| 13.6°C Dublin

IDA challenges 'tax haven' claim

THE Industrial Development Agency (IDA) is to formally challenge remarks by a US senator that Ireland is a "tax haven".

IDA chief executive Barry O'Leary said they will try to counter the allegation by Senator Carl Levin, who was critical of computer giant Apple's tax arrangements in Ireland.

Mr Levin – a Democrat from Michigan and chairman of an influential US senate subcommittee investigating tax avoidance – said Apple had "quietly negotiated" an income tax rate of less than 2pc with the Irish Government, far below the statutory rate of 12.5pc.

Mr O'Leary said Irish officials will "definitely" be clarifying the country's corporate tax regime and making sure US senators are "up to date".

"Clearly the description he (Mr Levin) used, I don't think anybody else would (have used it)," he said.

Government officials and the IDA will now put together a formal reply to Mr Levin.

Communications Minister Pat Rabbitte reiterated the Cabinet's response, saying: "We don't enter into any such deals with corporations."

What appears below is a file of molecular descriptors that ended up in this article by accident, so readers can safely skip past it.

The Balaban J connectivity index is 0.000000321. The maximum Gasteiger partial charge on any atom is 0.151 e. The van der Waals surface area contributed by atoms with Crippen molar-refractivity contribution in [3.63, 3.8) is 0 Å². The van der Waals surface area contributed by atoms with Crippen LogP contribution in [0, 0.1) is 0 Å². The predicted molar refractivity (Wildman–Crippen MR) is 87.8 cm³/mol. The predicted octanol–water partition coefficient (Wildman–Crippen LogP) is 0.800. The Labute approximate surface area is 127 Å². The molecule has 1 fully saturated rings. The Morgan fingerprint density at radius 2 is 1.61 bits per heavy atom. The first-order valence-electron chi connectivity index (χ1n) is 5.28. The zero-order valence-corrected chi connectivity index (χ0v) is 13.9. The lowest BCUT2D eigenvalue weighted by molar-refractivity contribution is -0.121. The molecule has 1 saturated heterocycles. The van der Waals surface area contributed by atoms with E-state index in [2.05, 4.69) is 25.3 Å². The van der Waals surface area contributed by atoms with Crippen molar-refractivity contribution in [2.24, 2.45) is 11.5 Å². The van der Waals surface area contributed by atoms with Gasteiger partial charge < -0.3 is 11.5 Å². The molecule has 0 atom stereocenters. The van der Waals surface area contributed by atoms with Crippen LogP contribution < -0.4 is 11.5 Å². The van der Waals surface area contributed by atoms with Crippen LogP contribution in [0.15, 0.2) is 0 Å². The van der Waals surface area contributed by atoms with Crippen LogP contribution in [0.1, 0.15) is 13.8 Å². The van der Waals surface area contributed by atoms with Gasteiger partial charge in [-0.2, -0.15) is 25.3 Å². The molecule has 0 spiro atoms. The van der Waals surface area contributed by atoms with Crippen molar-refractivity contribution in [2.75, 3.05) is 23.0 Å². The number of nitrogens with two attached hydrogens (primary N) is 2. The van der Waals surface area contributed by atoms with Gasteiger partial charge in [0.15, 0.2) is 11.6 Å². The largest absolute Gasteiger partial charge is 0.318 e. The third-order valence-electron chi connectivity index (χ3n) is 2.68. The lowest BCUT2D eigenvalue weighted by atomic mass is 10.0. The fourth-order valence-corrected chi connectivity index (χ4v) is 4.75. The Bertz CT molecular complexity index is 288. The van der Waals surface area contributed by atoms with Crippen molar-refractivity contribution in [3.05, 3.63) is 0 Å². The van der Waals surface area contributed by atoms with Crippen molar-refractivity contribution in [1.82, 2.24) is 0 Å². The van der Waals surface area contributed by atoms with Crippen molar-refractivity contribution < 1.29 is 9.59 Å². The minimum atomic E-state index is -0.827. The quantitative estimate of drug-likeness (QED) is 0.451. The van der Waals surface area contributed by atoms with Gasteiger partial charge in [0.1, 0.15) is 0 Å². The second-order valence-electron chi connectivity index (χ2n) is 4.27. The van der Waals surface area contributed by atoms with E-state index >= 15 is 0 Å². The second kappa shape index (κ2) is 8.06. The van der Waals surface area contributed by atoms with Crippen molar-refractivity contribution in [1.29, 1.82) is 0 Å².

He said if there are monies channelled through Ireland "that is what is allowed by the US tax system".

Google, another global tech company with extensive operations in Ireland, has also been criticised over the amount of tax it pays, but boss Eric Schmidt said he is "perplexed" by the controversy.

Politicians in the UK have been putting pressure on the company for avoiding paying billions in taxes by routing profits through Ireland.

But Mr Schmidt insisted Google paid everything it was legally required to pay.

The company is reported to have paid only £10m (€11.7m) in corporation tax in the UK between 2006 and 2011, despite revenues of £11.9bn (€13.9bn).

Mr Schmidt said what they are doing is legal and added: "I'm rather perplexed by this debate."

He said: "I view that you should pay the taxes that are legally required. It's not a debate. You pay the taxes."

Appearing before the senate subcommittee in Washington last week, Apple chief executive Tim Cook faced criticism over the firm's tax affairs.

The committee revealed Apple's Irish companies, some of which are not tax resident in any jurisdiction, allowed the group to pay no tax on much of its overseas earnings in recent years.